The Cardinals of the Supreme Court, some of whom claim they can divine Original Intent for any and all situations, are hoping that you’ll forget that they really serve to resolve disputes where the intent of the Founders seems to collide with the intent of the Founders-and all of that brings us right back to Social Security.

It is true that the Constitution, as it was written in 1789, does not contain the words “you may establish Social Security”-but it is also true that there were no words that would allow anyone who is not a white male to vote, or to prohibit the ownership of slaves.

Congress, acting with the authority to provide for the general welfare, took Roosevelt’s proposal and enacted it into law. The Supreme Court, in 1937, took up the question of whether the 10th Amendment prevented Congress from enacting Social Security with a series of three rulings, and here’s part of what they had to say:

Counsel for respondent has recalled to us the virtues of self-reliance and frugality. There is a possibility, he says, that aid from a paternal government may sap those sturdy virtues and breed a race of weaklings. If Massachusetts so believes and shapes her laws in that conviction, must her breed of sons be changed, he asks, because some other philosophy of government finds favor in the halls of Congress? But the answer is not doubtful. One might ask with equal reason whether the system of protective tariffs is to be set aside at will in one state or another whenever local policy prefers the rule of laissez faire. The issue is a closed one. It was fought out long ago. When money is spent to promote the general welfare, the concept of welfare or the opposite is shaped by Congress, not the states. So the concept be not arbitrary, the locality must yield. Constitution, Art. VI, Par. 2.

So there you go: the next time someone tells you that a program like Social Security is unconstitutional because of Original Intent, be very, very, suspicious, and keep in mind that the Constitution was written, intentionally, with the idea that a lot of problems were simply going to be kicked down the road to future generations of Americans.

Constitutional Delegates, after all, were politicians, and if there is one thing that politicians love to do it’s to kick a problem down the road so that something can get done today.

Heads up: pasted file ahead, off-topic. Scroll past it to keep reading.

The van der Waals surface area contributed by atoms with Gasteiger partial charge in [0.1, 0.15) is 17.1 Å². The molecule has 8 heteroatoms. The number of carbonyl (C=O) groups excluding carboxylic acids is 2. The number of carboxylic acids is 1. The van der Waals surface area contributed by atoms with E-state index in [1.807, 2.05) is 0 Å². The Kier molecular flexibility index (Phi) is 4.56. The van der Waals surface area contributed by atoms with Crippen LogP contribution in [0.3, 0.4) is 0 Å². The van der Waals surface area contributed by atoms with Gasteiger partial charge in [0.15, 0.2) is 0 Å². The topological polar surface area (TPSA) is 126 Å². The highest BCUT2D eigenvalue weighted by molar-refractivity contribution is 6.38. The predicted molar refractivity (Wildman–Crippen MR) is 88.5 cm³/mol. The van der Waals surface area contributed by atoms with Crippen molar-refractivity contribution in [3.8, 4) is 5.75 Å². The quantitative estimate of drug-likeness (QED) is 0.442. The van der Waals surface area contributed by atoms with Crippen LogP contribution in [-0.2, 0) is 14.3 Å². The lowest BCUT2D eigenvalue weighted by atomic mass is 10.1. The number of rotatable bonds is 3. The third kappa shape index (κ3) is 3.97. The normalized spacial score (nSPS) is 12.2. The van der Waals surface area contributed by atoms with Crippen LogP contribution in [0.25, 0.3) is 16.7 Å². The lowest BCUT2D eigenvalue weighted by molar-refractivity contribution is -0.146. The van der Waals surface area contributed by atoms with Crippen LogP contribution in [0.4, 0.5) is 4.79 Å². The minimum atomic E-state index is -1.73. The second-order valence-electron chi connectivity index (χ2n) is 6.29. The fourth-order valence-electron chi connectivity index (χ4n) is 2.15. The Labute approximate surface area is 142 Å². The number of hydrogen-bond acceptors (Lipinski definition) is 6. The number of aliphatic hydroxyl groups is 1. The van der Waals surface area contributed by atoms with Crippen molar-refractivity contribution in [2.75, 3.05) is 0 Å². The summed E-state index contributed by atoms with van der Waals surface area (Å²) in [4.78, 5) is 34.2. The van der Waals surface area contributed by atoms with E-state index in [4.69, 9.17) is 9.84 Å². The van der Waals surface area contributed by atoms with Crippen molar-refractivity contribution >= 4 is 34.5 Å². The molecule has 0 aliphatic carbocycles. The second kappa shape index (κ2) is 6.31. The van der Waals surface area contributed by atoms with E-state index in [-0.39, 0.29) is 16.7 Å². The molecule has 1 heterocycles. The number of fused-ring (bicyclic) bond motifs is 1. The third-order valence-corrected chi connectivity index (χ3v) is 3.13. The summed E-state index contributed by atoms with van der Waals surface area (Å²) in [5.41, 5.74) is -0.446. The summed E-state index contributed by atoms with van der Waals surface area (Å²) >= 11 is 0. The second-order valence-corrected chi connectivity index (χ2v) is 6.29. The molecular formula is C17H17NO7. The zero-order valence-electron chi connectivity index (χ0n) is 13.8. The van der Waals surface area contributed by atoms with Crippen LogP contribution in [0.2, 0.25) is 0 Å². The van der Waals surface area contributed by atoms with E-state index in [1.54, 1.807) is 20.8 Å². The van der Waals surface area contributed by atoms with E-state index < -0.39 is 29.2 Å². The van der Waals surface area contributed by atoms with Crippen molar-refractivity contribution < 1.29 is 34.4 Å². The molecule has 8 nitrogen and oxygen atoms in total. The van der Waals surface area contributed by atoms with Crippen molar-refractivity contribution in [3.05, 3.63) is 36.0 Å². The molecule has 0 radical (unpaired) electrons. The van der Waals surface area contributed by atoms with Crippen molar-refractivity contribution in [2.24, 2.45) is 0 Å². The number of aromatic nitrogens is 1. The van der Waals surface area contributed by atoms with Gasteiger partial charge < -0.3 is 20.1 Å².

The history of the last 225 or so years has been a long journey down a long road that took us past slavery and Reconstruction and suffrage and Jim Crow, and to assert, as the Cardinals of the Court do, that all those questions were answered that summer in Independence Hall is to be either amazingly blind or deliberately untruthful-and the fact that they get to dress in robes and sit behind something that looks quite a bit like an altar doesn’t change that even one little bit.

FULL DISCLOSURE: This post was written with the support of the CAF State Blogger’s Network Project.

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Barack has crossed the threshold to become the first African American Democratic Nominee

CNN Projects on Jun. 3rd, 2008 at 9:00pm: Barack Obama has just crossed the threshold and has become the first African American Democratic Nominee to the American presidency. This is absolutely historic. He has just made history and has opened the door to future minorities towards setting their sights on the American presidency. No matter what happens from now on, Barack has marked a milestone and has beaten a powerful dynasty towards the nomination for the most powerful job in the world. Get ready for an onslaughter against the 3rd Bush term policies of McBush. No one thought Obama would actually beat the Clinton machine and get here. Now that he’s here, he has to reunite a party and group/craft the biggest American coalition in history. Will Hillary concede? Will Hillary reject the possible VP slot? We’ll have to wait and see.